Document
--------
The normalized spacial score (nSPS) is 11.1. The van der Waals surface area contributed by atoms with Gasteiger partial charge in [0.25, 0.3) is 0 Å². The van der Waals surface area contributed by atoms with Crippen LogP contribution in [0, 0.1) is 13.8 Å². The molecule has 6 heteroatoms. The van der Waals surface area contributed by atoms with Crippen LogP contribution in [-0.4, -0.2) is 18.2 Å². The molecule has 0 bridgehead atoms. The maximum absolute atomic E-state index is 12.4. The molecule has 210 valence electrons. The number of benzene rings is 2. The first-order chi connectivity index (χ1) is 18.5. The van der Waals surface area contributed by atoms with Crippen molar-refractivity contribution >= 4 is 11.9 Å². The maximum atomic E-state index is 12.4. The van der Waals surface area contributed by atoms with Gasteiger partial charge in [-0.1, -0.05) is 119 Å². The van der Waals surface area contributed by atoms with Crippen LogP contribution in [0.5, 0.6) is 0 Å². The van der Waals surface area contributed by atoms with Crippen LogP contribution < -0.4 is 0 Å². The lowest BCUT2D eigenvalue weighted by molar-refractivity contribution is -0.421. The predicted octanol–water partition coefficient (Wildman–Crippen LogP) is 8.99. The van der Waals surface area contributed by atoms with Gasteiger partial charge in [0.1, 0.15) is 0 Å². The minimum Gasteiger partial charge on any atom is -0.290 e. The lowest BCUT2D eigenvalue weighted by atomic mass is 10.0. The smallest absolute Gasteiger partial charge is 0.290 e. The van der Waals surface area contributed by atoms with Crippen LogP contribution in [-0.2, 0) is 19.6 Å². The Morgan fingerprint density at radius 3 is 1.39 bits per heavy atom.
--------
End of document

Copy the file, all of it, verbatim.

The normalized spacial score (nSPS) is 11.1. The van der Waals surface area contributed by atoms with Gasteiger partial charge in [0.25, 0.3) is 0 Å². The van der Waals surface area contributed by atoms with Crippen LogP contribution in [0, 0.1) is 13.8 Å². The molecule has 6 heteroatoms. The van der Waals surface area contributed by atoms with Crippen LogP contribution in [-0.4, -0.2) is 18.2 Å². The molecule has 0 bridgehead atoms. The maximum absolute atomic E-state index is 12.4. The molecule has 210 valence electrons. The number of benzene rings is 2. The first-order chi connectivity index (χ1) is 18.5. The van der Waals surface area contributed by atoms with Crippen molar-refractivity contribution >= 4 is 11.9 Å². The maximum atomic E-state index is 12.4. The van der Waals surface area contributed by atoms with Gasteiger partial charge in [-0.1, -0.05) is 119 Å². The van der Waals surface area contributed by atoms with Crippen LogP contribution in [0.5, 0.6) is 0 Å². The van der Waals surface area contributed by atoms with Crippen LogP contribution < -0.4 is 0 Å². The lowest BCUT2D eigenvalue weighted by molar-refractivity contribution is -0.421. The predicted octanol–water partition coefficient (Wildman–Crippen LogP) is 8.99. The van der Waals surface area contributed by atoms with Gasteiger partial charge in [0.1, 0.15) is 0 Å². The minimum Gasteiger partial charge on any atom is -0.290 e. The lowest BCUT2D eigenvalue weighted by atomic mass is 10.0. The smallest absolute Gasteiger partial charge is 0.290 e. The van der Waals surface area contributed by atoms with Crippen LogP contribution in [-0.2, 0) is 19.6 Å². The Morgan fingerprint density at radius 3 is 1.39 bits per heavy atom.